• Taxes for using certain minerals or other public resources
  • Limited Liability Entity Tax (LLET)

To understand your state tax burden, the first step is to create an account with the Kansas Department of Revenue Customer Service Center. You can fill out a questionnaire to help indicate which state taxes you’ll need to pay.

Kansas LLC FAQs

  1. What is the processing time to form my Kansas LLC?

    If you file online with the Kansas Secretary of State, your Articles of Organization are typically approved within 24 hours. If you choose to file by mail, however, approval typically takes three to five business days.

  2. Do I need to file my Operating Agreement with the state of Kansas?

    No, you do not need to file your LLC’s Operating Agreement with the state of Kansas. However, it is still prudent to create one, even if you are the sole proprietor of your new LLC.

  3. What tax structure should I choose for my Kansas LLC?

    Most entrepreneurs elect to have their LLCs taxed as LLCs at the state and federal levels. This means that owners pay state and federal taxes on the income they earn from the business, but the LLC does not pay taxes as an entity. If an LLC has multiple members, the IRS classifies it as a partnership, requiring each partner to pay taxes on their fair share.rnrnSome LLCs (particularly those with very high earnings) may choose to file taxes as corporations. This option has some distinct advantages, which you can learn more about here. In evaluating these options, it can be extremely helpful to get advice from qualified accounting professionals.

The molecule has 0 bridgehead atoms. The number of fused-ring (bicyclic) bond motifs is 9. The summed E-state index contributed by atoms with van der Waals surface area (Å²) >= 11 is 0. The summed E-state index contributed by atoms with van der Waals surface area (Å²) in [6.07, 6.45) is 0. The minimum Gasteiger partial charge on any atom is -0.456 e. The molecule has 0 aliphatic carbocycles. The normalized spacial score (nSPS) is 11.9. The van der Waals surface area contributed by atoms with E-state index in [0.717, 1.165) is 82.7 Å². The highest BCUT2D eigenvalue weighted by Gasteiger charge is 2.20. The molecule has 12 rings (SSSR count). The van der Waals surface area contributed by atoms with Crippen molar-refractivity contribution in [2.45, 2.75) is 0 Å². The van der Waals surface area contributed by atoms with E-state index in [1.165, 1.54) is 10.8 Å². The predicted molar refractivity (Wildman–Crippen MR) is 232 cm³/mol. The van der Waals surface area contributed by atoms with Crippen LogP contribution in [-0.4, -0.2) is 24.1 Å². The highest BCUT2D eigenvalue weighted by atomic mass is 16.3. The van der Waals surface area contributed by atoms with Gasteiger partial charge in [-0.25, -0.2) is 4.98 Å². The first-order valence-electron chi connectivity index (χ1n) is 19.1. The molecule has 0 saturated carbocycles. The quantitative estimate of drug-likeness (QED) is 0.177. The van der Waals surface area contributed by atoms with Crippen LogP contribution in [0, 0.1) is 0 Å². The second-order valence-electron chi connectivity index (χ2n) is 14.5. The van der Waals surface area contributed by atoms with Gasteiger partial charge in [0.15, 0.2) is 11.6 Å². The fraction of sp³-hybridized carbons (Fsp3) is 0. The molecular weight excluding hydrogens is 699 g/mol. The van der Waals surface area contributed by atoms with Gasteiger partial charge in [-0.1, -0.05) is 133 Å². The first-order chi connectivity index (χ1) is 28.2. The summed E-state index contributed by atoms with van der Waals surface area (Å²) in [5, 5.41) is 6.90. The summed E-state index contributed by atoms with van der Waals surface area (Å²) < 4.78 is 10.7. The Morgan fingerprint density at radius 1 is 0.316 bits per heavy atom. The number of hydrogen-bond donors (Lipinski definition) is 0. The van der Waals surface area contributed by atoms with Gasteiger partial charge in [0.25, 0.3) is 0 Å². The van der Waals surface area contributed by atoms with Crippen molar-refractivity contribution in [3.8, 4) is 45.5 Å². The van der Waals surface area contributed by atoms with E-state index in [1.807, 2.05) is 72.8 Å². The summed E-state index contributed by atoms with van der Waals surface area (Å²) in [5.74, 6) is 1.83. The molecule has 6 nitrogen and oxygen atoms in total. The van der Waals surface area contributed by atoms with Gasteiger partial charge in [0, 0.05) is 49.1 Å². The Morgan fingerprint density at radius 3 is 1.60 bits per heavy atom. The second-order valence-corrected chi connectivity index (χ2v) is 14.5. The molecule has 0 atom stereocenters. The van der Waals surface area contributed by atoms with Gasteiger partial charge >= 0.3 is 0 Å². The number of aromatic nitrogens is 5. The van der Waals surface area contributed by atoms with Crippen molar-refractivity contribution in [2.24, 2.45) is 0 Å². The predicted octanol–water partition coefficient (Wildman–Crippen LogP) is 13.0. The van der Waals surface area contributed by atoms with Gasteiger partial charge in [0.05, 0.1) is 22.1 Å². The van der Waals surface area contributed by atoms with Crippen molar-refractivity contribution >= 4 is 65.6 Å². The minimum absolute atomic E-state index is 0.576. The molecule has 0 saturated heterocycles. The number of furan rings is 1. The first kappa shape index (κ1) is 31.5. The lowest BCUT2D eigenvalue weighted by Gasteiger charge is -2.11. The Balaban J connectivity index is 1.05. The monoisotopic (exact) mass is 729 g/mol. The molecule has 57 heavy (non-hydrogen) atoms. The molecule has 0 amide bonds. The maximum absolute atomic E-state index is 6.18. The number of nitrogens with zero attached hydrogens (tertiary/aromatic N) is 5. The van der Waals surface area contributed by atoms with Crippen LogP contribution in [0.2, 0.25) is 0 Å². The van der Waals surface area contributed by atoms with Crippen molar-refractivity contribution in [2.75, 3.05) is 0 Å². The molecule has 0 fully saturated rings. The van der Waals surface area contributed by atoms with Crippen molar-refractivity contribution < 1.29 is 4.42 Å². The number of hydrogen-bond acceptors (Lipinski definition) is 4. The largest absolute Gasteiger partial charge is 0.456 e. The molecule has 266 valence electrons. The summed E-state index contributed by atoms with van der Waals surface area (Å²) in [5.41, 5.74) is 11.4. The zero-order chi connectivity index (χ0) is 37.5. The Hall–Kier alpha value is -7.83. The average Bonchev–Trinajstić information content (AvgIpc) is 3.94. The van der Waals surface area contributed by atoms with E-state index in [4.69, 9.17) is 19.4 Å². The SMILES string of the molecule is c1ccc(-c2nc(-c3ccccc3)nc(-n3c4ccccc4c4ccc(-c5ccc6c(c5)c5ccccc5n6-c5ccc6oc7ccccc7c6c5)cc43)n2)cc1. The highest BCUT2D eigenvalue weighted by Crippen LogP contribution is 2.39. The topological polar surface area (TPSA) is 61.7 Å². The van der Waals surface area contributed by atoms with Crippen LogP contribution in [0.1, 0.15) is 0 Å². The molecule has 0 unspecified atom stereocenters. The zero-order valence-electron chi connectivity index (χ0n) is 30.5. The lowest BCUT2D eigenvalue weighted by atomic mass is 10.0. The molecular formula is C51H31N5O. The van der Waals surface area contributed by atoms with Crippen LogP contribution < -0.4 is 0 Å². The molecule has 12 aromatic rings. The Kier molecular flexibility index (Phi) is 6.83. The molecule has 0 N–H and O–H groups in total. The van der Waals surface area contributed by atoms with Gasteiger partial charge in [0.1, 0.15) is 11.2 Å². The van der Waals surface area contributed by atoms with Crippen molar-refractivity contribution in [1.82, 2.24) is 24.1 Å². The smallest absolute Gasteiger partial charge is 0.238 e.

4. Does Kansas allow a Series LLC?

    Kansas law does permit the formation of a Series LLC structure, in which several separate LLCs operate under one overarching “umbrella” LLC entity. The individual LLCs (sometimes called “cells”) may have different members, assets, and obligations. In theory, individual cells and the umbrella LLC are insulated from the debts and legal liabilities of the others, providing value protection for certain small businesses.rnrnTo designate a new business as part of a Series LLC, you can fill out a corresponding form and pay a $100 fee.